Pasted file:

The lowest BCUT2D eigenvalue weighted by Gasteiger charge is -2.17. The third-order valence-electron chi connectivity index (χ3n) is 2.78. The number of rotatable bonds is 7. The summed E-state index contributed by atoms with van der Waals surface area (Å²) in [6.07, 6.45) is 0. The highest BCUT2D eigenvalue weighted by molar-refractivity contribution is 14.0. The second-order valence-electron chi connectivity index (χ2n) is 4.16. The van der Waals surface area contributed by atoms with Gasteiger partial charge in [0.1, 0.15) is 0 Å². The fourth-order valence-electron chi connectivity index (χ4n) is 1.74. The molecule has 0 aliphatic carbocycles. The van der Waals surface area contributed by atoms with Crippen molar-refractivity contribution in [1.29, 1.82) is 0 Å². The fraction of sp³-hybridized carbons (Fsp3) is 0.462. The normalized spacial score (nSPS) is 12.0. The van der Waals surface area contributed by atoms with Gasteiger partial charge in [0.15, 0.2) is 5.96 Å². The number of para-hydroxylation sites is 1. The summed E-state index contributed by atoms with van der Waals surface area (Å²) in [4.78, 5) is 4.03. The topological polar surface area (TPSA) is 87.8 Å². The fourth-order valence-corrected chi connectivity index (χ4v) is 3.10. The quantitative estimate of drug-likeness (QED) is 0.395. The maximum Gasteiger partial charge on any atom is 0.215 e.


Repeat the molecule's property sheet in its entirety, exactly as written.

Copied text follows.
The lowest BCUT2D eigenvalue weighted by Gasteiger charge is -2.17. The third-order valence-electron chi connectivity index (χ3n) is 2.78. The number of rotatable bonds is 7. The summed E-state index contributed by atoms with van der Waals surface area (Å²) in [6.07, 6.45) is 0. The highest BCUT2D eigenvalue weighted by molar-refractivity contribution is 14.0. The second-order valence-electron chi connectivity index (χ2n) is 4.16. The van der Waals surface area contributed by atoms with Gasteiger partial charge in [0.1, 0.15) is 0 Å². The fourth-order valence-electron chi connectivity index (χ4n) is 1.74. The molecule has 0 aliphatic carbocycles. The van der Waals surface area contributed by atoms with Crippen molar-refractivity contribution in [1.29, 1.82) is 0 Å². The fraction of sp³-hybridized carbons (Fsp3) is 0.462. The normalized spacial score (nSPS) is 12.0. The van der Waals surface area contributed by atoms with Gasteiger partial charge in [0.15, 0.2) is 5.96 Å². The number of para-hydroxylation sites is 1. The summed E-state index contributed by atoms with van der Waals surface area (Å²) in [4.78, 5) is 4.03. The topological polar surface area (TPSA) is 87.8 Å². The fourth-order valence-corrected chi connectivity index (χ4v) is 3.10. The quantitative estimate of drug-likeness (QED) is 0.395. The maximum Gasteiger partial charge on any atom is 0.215 e.